The Respiratory Patient
A standard series of radiographs of the thorax consists of two views, the ventrodorsal (VD) or dorsoventral (DV) view and a lateral view (usually the right). A three view series of the thorax, often referred to a metastatic series, incorporates the left lateral view.
Positioning of the patient influences the appearance of the intrathoracic structures. In the dependent hemithorax, the pulmonary parenchyma is less well aerated and increases in opacity, and may obscure lesion visualization.
Evaluation of the pulmonary parenchyma is most often characterized by the pulmonary pattern present. Mixed patterns can be present with many disease processes. Examples of common differential diagnoses for the different pulmonary patterns are included below.
Normal cardiac size in dogs is defined as the cardiac silhouette less than 3-3.5x width of intercostal spaces on the lateral view, and less than 50% of the thoracic cavity volume on the VD or DV view. Normal cardiac size in the cats is defined as less than 2-3x width of intercostal spaces on the lateral view, and less than 50% the thoracic cavity volume on the VD or DV view at the 9th intercostal space. Additional radiographic signs of cardiomegaly for both species include deviation of the cardiac axis, alteration of the cardiac silhouette shape, dorsal deviation of the carina, and displacement of other mediastinal structures.
Cardiac size and shape varies with breed conformation. Deep, narrow chested breeds, such as Dobermans, have a more elongated appearance (more upright position) and relatively small hearts for the size of the surrounding lung volume. Barrel-chested breeds, such as Shih Tzus, have a more rounded appearance and relatively larger hearts. Understanding anatomic variants is key to radiographic interpretation.
The vertebral heart score (VHS) may be employed to give an objective assessment of cardiac size, compared to vertebral body length. The VHS is obtained by measuring the length of the long axis of the heart from the carina to the apex, and then measuring the maximal width of cardiac silhouette perpendicular to the length. These measurements are then compared to vertebral length, by measuring from the cranial aspect of the vertebral body of T4. A normal vertebral heart score in the dog is less than 10.5, and in the cat is less than 8.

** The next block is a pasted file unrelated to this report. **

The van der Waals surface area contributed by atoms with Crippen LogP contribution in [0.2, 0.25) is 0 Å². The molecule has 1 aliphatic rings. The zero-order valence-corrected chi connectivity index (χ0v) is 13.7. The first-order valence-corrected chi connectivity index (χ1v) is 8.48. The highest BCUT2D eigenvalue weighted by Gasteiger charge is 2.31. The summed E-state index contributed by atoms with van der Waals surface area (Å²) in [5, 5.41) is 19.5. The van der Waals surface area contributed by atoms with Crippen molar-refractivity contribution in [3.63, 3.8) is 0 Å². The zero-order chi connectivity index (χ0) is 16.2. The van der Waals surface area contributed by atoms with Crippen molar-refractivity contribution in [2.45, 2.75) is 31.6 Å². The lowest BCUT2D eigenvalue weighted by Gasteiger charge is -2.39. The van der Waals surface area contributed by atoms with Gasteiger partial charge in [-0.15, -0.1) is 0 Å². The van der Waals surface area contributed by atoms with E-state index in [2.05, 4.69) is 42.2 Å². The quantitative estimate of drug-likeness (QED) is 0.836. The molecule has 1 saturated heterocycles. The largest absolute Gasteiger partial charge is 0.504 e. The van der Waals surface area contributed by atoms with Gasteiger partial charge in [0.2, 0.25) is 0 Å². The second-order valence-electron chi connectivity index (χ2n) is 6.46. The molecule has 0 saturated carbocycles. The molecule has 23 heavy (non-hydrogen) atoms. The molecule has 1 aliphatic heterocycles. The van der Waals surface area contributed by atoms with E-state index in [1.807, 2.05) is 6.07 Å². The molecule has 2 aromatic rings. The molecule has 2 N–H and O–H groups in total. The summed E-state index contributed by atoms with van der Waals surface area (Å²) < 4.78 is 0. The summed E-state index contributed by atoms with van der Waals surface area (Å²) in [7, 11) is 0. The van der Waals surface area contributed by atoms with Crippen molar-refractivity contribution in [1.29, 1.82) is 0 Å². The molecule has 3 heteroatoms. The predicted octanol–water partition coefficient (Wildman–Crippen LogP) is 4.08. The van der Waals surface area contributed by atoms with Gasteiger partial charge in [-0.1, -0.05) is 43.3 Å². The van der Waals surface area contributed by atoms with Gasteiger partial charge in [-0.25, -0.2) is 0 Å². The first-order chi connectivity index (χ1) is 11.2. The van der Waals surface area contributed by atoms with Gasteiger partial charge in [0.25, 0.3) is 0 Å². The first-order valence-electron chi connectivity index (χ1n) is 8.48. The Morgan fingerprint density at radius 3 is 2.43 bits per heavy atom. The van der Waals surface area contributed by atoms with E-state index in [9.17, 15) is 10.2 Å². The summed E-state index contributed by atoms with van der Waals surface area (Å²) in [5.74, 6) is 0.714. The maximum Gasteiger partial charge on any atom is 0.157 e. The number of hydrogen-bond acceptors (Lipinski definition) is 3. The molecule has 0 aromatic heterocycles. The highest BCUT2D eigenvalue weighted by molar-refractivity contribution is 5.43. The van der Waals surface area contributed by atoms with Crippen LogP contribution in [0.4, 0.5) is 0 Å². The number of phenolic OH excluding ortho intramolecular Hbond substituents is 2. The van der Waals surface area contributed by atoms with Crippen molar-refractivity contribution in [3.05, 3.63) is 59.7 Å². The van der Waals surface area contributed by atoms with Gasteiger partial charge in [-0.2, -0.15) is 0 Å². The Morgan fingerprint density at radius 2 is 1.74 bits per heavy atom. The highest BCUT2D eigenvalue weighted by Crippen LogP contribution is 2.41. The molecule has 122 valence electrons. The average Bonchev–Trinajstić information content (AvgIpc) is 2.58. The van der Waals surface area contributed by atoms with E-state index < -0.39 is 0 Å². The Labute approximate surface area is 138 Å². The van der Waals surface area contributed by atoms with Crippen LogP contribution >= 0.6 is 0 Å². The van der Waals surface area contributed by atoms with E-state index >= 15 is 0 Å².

About the author
Dr. Brisson received her Doctor of Veterinary Medicine with thesis, from Tufts University, Cummings School of Veterinary Medicine in 2004. She completed a one year internship in small animal medicine and surgery at the Veterinary Referral and Emergency Center in Norwalk, CT, followed by a three year residency in Diagnostic Imaging at Tufts University in July of 2008. Dr. Brisson became board certified by the American College of Veterinary Radiology in September 2009.
Dr. Brisson has received extensive training in all modalities of veterinary radiology, including magnetic resonance imaging (MRI), computed tomography (CT), radiography, nuclear medicine, and ultrasound. Her professional interests in diagnostic radiology include abdominal MRI, gastrointestinal and hepatobiliary ultrasound, and thoracic computed tomography. Dr. Brisson also has a strong professional interest in Interventional Radiology.
Dr. Brisson joined the radiology department at Massachusetts Veterinary Referral Hospital in July 2009. In 2014 she was promoted to Assistant Medical Director for the surgical services.